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Racial Justice

Our Theory of Change

“I don’t see race,” is a common phrase in our day and age. It’s also a surprising one, considering that the effects of race and racism are only becoming clearer in the lives of many. Yet there is some truth to the statement. The way we racialize each other can be invisible- until you stop to take a closer look.  


BIO leaders and residents of Berkshire County dared to re-examine race at our county-wide community conversations. As we shared stories, we realized that we have all been shaped by experiences and perceptions of race.


Some residents grew up in insular communities where the only mention of race was in the news. As one leader said, “It just didn’t show up at our doorstep.” This often led to a lack of awareness about their neighbors’ struggles. Yet others, particularly residents of color, experienced negative interactions with law enforcement, poor representation in the media, and few opportunities to learn their own history. These have become sources of deep pain and isolation in communities of color.


Today, knowledge of the past is a key opportunity for change. As community elder Mabel Hamilton explained, “We must know about this history and the contributions of people of color to the country, to the educational system and beyond. We need to do this to fight white supremacy. To know where we are going, we must know where we come from… Through education of the reality of the American past, we hope to bring about the unity of all Americans – especially all those coming here today who are seeking to be free.”




Black History in the Pittsfield High Schools


As the conversation deepened, community members specifically identified high school education as a crucial period for productively challenging ideas and beliefs about race. As a result, we successfully petitioned the Superintendent Jason McCandless, of Pittsfield Public Schools, to reintroduce Black History to the high school curriculum by Fall 2019. Thanks to this campaign, fifty children were enrolled in the course when it was first offered - including some of our leaders’ grandchildren.


Black History as well as Black Literature continue to be taught in both Pittsfield High Schools.  In the future, we hope we can turn our attention to extending Black History offerings in the other Pittsfield Schools.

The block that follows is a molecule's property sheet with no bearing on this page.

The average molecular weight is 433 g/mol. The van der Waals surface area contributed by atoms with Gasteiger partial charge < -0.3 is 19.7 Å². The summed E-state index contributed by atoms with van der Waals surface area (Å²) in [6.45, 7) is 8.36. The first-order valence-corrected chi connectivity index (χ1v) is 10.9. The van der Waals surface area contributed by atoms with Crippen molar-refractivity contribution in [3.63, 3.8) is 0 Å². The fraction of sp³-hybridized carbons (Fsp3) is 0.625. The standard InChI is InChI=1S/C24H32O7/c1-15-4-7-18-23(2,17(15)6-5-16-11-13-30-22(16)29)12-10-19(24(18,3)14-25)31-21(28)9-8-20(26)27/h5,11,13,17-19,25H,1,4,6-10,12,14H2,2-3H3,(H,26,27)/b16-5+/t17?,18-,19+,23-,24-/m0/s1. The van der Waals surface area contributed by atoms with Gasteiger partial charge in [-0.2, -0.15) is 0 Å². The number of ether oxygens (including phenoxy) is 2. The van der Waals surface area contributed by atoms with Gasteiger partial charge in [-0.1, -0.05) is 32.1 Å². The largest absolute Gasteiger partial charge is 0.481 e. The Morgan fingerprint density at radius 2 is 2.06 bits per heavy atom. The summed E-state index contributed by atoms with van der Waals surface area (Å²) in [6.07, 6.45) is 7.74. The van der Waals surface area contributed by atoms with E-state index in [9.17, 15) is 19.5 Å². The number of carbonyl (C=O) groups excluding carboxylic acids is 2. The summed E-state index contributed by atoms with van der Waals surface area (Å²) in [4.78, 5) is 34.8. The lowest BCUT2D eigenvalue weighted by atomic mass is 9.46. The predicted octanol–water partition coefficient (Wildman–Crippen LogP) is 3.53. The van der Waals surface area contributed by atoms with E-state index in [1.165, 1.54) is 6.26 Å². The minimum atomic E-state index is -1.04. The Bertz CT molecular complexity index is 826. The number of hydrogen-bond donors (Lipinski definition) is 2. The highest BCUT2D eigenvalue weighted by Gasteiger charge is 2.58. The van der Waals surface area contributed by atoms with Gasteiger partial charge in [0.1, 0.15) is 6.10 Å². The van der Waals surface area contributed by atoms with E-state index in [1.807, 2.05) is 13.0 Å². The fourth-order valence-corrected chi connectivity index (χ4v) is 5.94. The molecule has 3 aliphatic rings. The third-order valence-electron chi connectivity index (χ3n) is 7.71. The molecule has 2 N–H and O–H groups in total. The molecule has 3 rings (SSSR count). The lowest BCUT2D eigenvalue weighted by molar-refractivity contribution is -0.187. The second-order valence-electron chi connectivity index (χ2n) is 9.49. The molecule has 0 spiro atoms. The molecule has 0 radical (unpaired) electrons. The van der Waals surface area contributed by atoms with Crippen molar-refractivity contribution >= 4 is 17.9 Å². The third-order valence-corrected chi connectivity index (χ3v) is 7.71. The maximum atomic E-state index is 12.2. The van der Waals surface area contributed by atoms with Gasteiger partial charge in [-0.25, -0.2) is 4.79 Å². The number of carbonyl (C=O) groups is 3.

Cultural Humility Reading Group

This book club was formed in 2019 by a small but dedicated group.  We began to read many of the excellent books available about race, e.g., “Waking Up White” by Debby Irving, “White Fragility” by Robin DiAngelo, “Between the World and Me” by Ta-Nehisi Coates, “Caste” by Isabel Wilkerson, as well as the 1619 project.  We also began to study the Continuum on Becoming an Anti-Racist Multicultural Organization.  These readings led to  opportunities to share personal stories, greater knowledge and understanding and at times intense discussions.  Often times, we would share excerpts from our readings with the BIO Executive Council. While we have taken a few months off, we hope to regroup shortly and continue our learning as well as work to incorporate cultural humility within the fabric of BIO.


With racial justice and equity, the process of the work is equally as important as the outcome. As we work towards systemic change, we must develop individual practices of listening, accountability, and cultural humility.


Race may seem invisible, but only by seeing it will we be able to dismantle systems of oppression and live into our common humanity.


Black Studies in Pittsfield Public Schools

Ensuring a permanent Black Studies course by Fall 2019

We won a commitment from Pittsfield Public Schools Former Superintendent Jason McCandless to reintroduce Black Studies to the curriculum.


This course continues, as well as a Black Literature Course.

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